Methods Machine Tools Inc. has introduced the Nakamura-Tome NTY3-250 Multitasking Turning Center. The new NTY3-250 has three high rigidity turrets, each with a Y-axis of 4.4 inches (112mm). The NTY3-250 dramatically outperforms two-turret multitasking machines and can eliminate downtime due to tool changeovers with its 72-tool capacity. This allows for short cycles times and complete turning/machining/finishing capabilities.
The new NTY3-250 provides X-axis and Z-axis speeds of 1,181 lpm and 1,574 lpm respectively. To accommodate these high speeds, the machine significantly outweighs its competition at 31,807 lbs. (14,425 Kg) to ensure rugged, stable performance. Designed with a long 47.24" (1,200mm) distance between spindles to eliminate any interference of tooling during multitasking, the NTY3-250 allows for multiple tools in the cut simultaneously. The NTY3-250 also features a 60 degree slant bed for easy access to the work and tooling, in addition to better chip flow.
Each of the three turrets holds 12 driven or 24 stationary tools, for a maximum of 72 tool stations. Up to 35/30 HP is available for shaft/work turning with synchronized spindles. The NTY3-250 has a maximum turning diameter of 8.86" (225mm), a maximum turning length of 35.65" (905.5mm) and a 2.5" (65mm) bar capacity.
"With the introduction of the Super NTY3-250 we are able to offer a multitasking turning center with three turrets having identical performance and capabilities," said Richard Parenteau, Director of Application Development at Methods Machine Tools.
For ease-of-operation, the NTY3-250 features a large 19" high-resolution, touch screen LCD panel. The Nakamura-Tome Intelligent Programming System (NT-IPS) is a PC-based control that is built into the machine. It works in conjunction with the latest Fanuc 31i-B controller to give a high degree of functionality, coupled with fast processing speeds. New standard functions include a spindle speed override switch, a program number search, C-axis synchronization and helical interpolation.
Unlike conventional CNC interfaces, which involve extensive menu selections and navigation through numerous screens, the NT-IPS is able to present a large amount of information in a clear format and allow simple one-touch access to all setting functions for faster set up and programming. The trouble guidance feature helps users quickly identify and respond to machine error signals by delivering a description of the error and possible causes, along with a series of pictures that show the location of the problem.
CAMplete TruePath Turn/Mill software is standard on Nakamura-Tome Multitasking Turning Centers. CAMplete Turn/Mill software is an integrated suite of G-Code editing, optimization, analysis and verification tools, enabling a full range of turn/ mill functions.
Related Glossary Terms
Cone-shaped pins that support a workpiece by one or two ends during machining. The centers fit into holes drilled in the workpiece ends. Centers that turn with the workpiece are called “live” centers; those that do not are called “dead” centers.
- computer numerical control ( CNC)
computer numerical control ( CNC)
Microprocessor-based controller dedicated to a machine tool that permits the creation or modification of parts. Programmed numerical control activates the machine’s servos and spindle drives and controls the various machining operations. See DNC, direct numerical control; NC, numerical control.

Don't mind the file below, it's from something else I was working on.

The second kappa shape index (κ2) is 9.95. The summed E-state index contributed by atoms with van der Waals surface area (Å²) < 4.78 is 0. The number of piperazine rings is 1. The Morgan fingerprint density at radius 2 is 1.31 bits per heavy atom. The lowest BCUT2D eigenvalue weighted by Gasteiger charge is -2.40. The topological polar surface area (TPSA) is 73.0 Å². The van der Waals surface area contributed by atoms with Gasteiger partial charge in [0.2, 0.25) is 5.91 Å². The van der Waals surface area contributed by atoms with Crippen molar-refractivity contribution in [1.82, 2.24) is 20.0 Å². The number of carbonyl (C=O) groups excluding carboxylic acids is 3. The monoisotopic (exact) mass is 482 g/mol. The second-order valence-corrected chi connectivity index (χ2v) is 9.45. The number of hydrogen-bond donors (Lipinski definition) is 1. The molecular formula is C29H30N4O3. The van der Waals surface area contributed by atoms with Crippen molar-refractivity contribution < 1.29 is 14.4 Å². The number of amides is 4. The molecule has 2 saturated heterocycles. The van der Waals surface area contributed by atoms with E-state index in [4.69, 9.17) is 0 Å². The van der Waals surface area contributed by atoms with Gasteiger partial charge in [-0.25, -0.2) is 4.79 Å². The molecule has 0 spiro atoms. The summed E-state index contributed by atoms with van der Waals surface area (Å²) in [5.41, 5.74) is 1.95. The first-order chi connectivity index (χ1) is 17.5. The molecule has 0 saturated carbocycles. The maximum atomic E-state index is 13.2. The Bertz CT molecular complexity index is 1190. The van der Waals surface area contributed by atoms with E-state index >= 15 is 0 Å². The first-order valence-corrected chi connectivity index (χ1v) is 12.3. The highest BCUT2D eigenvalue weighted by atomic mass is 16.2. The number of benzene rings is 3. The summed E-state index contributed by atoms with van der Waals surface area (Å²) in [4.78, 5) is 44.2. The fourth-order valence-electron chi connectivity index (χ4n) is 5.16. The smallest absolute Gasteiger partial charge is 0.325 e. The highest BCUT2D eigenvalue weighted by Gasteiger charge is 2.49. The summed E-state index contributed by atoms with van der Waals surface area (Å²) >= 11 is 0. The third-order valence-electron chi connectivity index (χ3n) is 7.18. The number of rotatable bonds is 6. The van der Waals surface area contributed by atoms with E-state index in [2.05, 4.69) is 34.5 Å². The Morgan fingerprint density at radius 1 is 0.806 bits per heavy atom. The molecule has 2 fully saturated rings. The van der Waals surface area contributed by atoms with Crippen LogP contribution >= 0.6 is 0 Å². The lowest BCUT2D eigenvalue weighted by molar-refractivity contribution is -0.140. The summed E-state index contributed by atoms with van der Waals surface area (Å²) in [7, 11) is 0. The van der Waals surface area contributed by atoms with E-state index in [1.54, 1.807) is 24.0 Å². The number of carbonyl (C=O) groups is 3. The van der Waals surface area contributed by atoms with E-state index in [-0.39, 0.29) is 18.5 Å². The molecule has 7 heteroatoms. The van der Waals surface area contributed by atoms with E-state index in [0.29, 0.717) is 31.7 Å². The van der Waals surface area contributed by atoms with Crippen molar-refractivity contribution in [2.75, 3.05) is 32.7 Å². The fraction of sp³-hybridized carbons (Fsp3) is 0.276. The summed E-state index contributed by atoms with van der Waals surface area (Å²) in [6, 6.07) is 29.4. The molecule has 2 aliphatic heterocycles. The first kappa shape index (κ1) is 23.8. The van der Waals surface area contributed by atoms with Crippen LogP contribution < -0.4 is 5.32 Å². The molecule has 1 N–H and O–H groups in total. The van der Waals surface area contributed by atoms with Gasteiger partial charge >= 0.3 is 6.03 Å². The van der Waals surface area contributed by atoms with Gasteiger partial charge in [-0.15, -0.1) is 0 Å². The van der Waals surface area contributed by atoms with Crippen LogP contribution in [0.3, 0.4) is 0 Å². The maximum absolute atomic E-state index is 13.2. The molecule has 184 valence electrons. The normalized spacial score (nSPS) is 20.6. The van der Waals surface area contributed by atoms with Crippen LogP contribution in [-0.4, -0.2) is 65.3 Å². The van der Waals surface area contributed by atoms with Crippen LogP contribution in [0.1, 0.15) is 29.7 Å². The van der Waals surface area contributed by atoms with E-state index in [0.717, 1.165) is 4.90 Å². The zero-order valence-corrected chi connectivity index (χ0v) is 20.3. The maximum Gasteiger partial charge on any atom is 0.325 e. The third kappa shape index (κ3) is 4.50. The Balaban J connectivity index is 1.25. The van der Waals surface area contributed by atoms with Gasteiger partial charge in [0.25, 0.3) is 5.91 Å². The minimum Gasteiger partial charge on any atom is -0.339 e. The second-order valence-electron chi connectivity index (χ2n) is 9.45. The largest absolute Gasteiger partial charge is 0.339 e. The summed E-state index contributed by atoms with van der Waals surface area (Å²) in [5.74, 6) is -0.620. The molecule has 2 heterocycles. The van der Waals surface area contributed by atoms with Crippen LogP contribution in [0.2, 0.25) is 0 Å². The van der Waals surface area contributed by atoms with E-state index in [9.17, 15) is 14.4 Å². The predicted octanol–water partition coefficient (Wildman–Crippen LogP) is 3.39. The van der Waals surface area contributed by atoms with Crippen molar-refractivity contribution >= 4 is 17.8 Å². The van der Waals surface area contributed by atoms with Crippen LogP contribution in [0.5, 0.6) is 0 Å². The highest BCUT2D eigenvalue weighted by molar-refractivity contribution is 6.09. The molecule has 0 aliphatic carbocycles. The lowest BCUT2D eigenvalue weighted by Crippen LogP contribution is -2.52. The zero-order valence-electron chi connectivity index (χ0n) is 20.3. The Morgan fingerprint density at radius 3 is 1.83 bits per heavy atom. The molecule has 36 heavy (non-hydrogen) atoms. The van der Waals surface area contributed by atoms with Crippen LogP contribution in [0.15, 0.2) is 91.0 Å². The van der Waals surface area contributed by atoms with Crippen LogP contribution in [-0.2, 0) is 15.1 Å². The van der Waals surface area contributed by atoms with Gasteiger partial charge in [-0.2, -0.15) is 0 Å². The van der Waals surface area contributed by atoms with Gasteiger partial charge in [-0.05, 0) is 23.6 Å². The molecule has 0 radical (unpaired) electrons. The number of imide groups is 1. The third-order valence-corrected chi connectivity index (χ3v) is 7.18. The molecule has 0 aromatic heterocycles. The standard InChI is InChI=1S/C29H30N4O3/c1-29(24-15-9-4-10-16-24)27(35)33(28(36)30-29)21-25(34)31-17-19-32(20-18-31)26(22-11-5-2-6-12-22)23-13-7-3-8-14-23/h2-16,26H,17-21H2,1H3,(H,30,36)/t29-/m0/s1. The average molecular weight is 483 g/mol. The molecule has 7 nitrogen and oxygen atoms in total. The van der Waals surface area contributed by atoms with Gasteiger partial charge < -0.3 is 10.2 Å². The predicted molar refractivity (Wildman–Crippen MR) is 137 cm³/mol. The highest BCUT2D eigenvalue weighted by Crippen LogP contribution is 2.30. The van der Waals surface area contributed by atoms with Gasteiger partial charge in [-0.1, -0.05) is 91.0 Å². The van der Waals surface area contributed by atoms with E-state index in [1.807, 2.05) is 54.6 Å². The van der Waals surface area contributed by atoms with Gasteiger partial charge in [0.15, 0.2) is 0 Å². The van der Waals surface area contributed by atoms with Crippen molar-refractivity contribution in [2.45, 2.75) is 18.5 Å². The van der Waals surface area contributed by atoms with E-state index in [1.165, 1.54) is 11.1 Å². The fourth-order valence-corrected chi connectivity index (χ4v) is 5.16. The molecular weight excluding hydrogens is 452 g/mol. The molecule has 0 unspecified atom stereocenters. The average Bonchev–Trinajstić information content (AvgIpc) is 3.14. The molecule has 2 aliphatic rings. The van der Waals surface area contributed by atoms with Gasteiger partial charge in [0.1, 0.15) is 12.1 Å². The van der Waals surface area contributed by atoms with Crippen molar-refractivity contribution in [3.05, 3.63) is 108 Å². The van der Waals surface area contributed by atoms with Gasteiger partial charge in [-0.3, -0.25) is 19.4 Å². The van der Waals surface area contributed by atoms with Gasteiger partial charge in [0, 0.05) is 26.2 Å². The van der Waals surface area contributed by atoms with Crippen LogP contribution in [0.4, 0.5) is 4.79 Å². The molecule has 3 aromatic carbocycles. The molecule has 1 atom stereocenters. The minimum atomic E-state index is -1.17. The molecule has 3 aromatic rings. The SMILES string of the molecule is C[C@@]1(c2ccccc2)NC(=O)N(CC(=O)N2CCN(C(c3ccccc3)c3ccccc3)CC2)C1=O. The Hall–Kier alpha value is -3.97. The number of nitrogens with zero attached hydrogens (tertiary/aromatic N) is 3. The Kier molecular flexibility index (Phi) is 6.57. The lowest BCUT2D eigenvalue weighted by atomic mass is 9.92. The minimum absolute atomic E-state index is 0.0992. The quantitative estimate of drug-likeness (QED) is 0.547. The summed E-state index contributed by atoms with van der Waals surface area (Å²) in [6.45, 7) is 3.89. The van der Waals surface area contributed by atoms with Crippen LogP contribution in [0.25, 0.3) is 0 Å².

Process of generating a sufficient number of positioning commands for the servomotors driving the machine tool so the path of the tool closely approximates the ideal path. See CNC, computer numerical control; NC, numerical control.
- milling machine ( mill)
milling machine ( mill)
Runs endmills and arbor-mounted milling cutters. Features include a head with a spindle that drives the cutters; a column, knee and table that provide motion in the three Cartesian axes; and a base that supports the components and houses the cutting-fluid pump and reservoir. The work is mounted on the table and fed into the rotating cutter or endmill to accomplish the milling steps; vertical milling machines also feed endmills into the work by means of a spindle-mounted quill. Models range from small manual machines to big bed-type and duplex mills. All take one of three basic forms: vertical, horizontal or convertible horizontal/vertical. Vertical machines may be knee-type (the table is mounted on a knee that can be elevated) or bed-type (the table is securely supported and only moves horizontally). In general, horizontal machines are bigger and more powerful, while vertical machines are lighter but more versatile and easier to set up and operate.
- multifunction machines ( multitasking machines)
multifunction machines ( multitasking machines)
Machines and machining/turning centers capable of performing a variety of tasks, including milling, drilling, grinding boring, turning and cutoff, usually in just one setup.
Workpiece is held in a chuck, mounted on a face plate or secured between centers and rotated while a cutting tool, normally a single-point tool, is fed into it along its periphery or across its end or face. Takes the form of straight turning (cutting along the periphery of the workpiece); taper turning (creating a taper); step turning (turning different-size diameters on the same work); chamfering (beveling an edge or shoulder); facing (cutting on an end); turning threads (usually external but can be internal); roughing (high-volume metal removal); and finishing (final light cuts). Performed on lathes, turning centers, chucking machines, automatic screw machines and similar machines.